The proposed waiver would extend for a period of “at least three years,” and could be lifted only by agreement in the General Council of the WTO, which requires unanimous consent of all 164 members and rarely has been achieved since its inception in 1995. It is hard to imagine that once the long-sought goal of removing IP rights protection for medical technologies — supported by developing countries and by progressive groups in developed countries alike — is achieved, it can be reversed easily.
Other high-technology industries characterized by the need for long-term investments in basic research and the development of new manufacturing technologies such as semiconductors, medical equipment or aerospace, or nascent industries such as quantum computing, robotics or 3D printing, would be wise to pay attention to the debate over waiving IP rights for COVID-19 vaccines.
While the acute and existential issues arising from a pandemic represent a perhaps unique set of circumstances, one can conceive of arguments to justify the social goal of sharing some newer technologies. For example, if innovations in “green hydrogen,” more powerful batteries, or more efficient photovoltaic cells are achieved and promise early returns to combat climate change, the advantages of sharing the technologies for the global common good could be adduced to justify waivers in the appropriate enabling technologies. Or, would a waiver be considered for the advanced semiconductors and computers required for artificial intelligence and needed to find cures for cancer and to perfect climate mitigation strategies?
U.S. support for the vaccine IP rights waiver is especially baffling because it affects one of its most successful industries in terms of global technology leadership and market share, responsible for so many advances of enormous benefit for global health. It is not a mystery why the rapid discovery and ramping up of production for new vaccines came from the unique U.S. innovation ecosystem, in contrast to the more highly regulated and centrally controlled health care sectors in much of the rest of the world.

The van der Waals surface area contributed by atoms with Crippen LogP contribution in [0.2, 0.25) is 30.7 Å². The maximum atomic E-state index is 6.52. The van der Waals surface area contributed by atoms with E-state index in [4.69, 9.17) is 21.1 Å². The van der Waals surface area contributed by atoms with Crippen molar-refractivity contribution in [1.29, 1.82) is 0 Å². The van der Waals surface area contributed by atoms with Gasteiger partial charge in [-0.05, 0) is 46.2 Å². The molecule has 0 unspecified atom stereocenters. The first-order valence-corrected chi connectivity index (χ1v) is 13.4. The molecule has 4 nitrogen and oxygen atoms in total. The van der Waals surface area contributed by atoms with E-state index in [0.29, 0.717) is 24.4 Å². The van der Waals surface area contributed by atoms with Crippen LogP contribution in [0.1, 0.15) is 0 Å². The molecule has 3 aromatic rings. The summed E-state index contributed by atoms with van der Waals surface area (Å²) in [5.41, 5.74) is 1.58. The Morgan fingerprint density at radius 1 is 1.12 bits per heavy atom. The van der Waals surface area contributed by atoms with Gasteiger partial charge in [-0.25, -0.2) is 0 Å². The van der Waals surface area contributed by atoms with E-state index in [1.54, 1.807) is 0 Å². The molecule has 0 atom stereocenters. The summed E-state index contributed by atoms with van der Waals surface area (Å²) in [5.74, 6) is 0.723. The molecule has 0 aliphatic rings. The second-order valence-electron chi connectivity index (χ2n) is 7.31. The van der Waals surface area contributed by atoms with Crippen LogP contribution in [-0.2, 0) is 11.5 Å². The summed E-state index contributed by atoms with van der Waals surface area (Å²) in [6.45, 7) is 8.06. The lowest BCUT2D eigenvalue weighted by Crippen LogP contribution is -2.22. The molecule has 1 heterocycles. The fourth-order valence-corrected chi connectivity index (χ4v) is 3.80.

There are better ways to achieve the goal of eradicating COVID-19, and U.S. actions would be more effective if directed toward expanding production and assisting in the distribution of vaccines. This includes the use of foreign aid and help with purchasing agreements for countries in the global South, as well as facilitating licensing agreements. (For example, Johnson & Johnson is arranging a major project with Indian manufacturers, which has the support of the other Quad countries, Japan, Australia and the U.S.)
If Congress truly cares about protecting American innovation, it ought to assert its constitutional authority over international trade to block this danger to domestic high-technology industries.
Thomas J. Duesterberg is a senior fellow at the Hudson Institute. An expert on trade, manufacturing, economics and foreign policy, he leads project work on trade with Europe and China.